When I started this blog it was with the intent to demonstrate that marriages and families can and do survive transition. Marriages can and do survive a lot of tumultuous times, with or without one spouse being trans. So what do you think makes a marriage last?

I’ve heard people say you have to learn to compromise, that’s the secret to a long marriage.  I disagree. Compromise means that no one wins; everyone has to settle for a level of disappointment in whatever disagreement they’re up against.  Compromise would be me telling Carli that she could dress in women’s clothes but only around the house, never in public. This wouldn’t have been a solution, it wouldn’t have helped Carli live authentically and it wouldn’t have helped me learn to be a true ally.

Compromise would have been Carli supporting me in pursuit of a Masters degree, but not in pursuit of a Doctorate. That would have been half-hearted support, and likely would have had me justifying not pursuing the PhD by telling myself I wasn’t smart enough anyway, even if that thought never crossed Carli’s mind. Although it might have been easier on everyone as far as lost sleep, frozen dinners, and tables covered with endless piles of research papers for years!

What about learning how to argue? What is that supposed to mean? As a society we’re quickly losing the ability to intelligently debate issues over which we disagree, but we are darn sure good at arguing for arguments sake. Perhaps over the years Carli and I learned to simply skip over those things we disagreed about and jump right to what really matters. The issues that matter cannot be addressed through arguments, but require compassion and understanding. By the time Carli transitioned, we were very good at getting to the heart of issues through dialogue.  Really talking WITH each other, not AT each other.  Listening more than talking.

At the end of the day we don’t have any magic advice for people about how to make a marriage last. We don’t profess to be perfect in way, shape, or form. But we can say that marriages and families can and do survive transitions. It has nothing to do with the art of compromise or solid arguing techniques, but rather the openness of heart, mind, and soul. It has everything to do with loving each other enough to build each other up instead of constantly tearing each other down. It has everything to do with stopping on the side of the road to watch a beautiful sunset together. It has everything to do with celebrating the shared life we’ve built together.

Happy Anniversary, Carli.  31 years isn’t nearly long enough. Let’s do this forever! I love you!!

It’s Coming Out Day

Today is National Coming Out Day! A day to celebrate and raise awareness of LGBTQ history and issues. A day to recognize the courage of people who knew coming out was not only risking the loss of friends, family, employment, and housing, but also risking personal safety. A day to honor those who came before and lost everything, sometimes their very lives, to pave the way for future generations.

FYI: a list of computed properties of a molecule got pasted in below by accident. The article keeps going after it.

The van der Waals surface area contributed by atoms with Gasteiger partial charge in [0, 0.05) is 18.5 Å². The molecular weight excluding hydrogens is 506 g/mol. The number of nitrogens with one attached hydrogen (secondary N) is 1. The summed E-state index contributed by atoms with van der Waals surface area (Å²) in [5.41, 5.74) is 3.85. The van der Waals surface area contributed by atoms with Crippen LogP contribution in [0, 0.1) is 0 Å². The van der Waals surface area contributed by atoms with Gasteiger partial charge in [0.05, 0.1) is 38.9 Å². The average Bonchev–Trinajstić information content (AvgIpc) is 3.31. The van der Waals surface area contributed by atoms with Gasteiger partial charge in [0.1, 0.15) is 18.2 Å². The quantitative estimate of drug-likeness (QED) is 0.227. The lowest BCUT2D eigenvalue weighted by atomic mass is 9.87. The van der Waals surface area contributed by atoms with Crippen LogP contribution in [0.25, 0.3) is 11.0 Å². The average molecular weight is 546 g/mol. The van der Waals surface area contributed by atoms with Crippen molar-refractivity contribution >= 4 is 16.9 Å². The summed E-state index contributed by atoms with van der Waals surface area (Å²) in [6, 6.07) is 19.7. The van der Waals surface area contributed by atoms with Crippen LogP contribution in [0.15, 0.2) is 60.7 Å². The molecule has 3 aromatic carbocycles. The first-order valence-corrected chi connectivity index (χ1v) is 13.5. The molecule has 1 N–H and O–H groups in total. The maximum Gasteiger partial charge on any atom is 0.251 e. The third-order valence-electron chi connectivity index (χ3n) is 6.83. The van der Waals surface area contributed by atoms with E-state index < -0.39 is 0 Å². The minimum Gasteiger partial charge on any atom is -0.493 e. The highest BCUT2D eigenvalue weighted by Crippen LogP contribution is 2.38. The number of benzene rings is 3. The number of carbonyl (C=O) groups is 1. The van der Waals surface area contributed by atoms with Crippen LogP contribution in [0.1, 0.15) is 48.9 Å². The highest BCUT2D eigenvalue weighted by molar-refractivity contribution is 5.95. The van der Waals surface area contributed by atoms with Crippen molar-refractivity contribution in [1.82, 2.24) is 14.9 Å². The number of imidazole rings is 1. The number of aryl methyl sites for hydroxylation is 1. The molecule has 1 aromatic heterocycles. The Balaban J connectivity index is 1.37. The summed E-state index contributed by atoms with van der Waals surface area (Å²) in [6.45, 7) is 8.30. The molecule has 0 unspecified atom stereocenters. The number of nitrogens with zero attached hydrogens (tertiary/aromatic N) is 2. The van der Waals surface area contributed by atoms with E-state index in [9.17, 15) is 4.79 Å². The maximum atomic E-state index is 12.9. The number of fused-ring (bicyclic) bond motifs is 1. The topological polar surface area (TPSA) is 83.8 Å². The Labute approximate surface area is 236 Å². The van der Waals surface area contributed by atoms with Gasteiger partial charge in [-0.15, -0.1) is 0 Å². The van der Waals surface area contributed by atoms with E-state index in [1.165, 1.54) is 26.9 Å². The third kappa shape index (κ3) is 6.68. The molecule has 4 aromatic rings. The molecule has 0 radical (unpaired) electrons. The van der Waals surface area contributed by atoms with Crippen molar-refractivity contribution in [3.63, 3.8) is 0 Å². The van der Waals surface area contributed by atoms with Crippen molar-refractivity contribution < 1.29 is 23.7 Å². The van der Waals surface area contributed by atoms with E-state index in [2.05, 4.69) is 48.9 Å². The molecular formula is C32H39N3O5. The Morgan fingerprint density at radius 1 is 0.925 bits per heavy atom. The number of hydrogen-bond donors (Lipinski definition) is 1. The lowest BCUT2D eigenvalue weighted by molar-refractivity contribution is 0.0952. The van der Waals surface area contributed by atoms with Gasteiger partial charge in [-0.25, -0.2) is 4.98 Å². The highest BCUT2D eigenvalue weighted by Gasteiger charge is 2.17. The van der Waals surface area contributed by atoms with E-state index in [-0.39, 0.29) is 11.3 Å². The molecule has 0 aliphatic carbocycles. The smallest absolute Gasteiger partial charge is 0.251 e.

I have personally never come out, I’ve never had to.  I have never felt the fear of telling my family something about myself that might shatter them to the core. Nothing in my life has caused my family to think I needed to be “fixed” through conversion therapy.  My family never threw me out on the street when what I needed most was their support, love and understanding. There has been nothing about my existence that others felt so threatened by that might cause them to loathe my very being alive.

My family was likely pretty disappointed in me when I told them I was going to be a single parent at 18, but not once did they threaten to kick me out, disown me, drag me to damaging therapy, or threaten me in any way.  I was then, and continue to be, the luckiest damn person on the planet to have been born into this particular family! Nope, that experience doesn’t hold a candle to what our many of our LGBTQ folks have experienced.

I’ve never NOT felt loved.

Lately I’ve had the chance to interact with some pretty remarkable kids and their equally remarkable parents.  The kids have already summoned the courage to come out to their parents and in some cases their entire community circle. They hold their heads high, but their vulnerability is palpable. These kids are innocent but wise, playful but reserved, eager but cautious. The parents have wrapped their arms around their kids, trying desperately to balance the fierce instinct to protect them while helping them embrace their unique being and live out loud. They’ve renewed my faith in humanity and buoyed my hopes for the future.

As Carli was coming out to the world I was there to love and support her. I proofread her coming out letter to family and the email to her coworkers. I walked beside her the first time she went into the women’s dressing room at the department store. I helped her pick out lipstick and eye shadow, even though I really know nothing about make up at all.  I held her hand tight while she told her parents what she knew would shatter them to the core.  But it was not my coming out, it was hers, and I was her witness.

I am grateful for the opportunity to stand beside Carli as she summoned the courage to do the impossible.  I am grateful for the chance to interact with the kids who hold the future in their hands and hearts.

Because of those who had the courage to come out decades ago, and those who have the courage to come out today in what is a very scary world, coming out won’t always be remarkable, it will just be beautiful.

 

Letter to the LGBT Community on our 30th Anniversary

Dear Friends,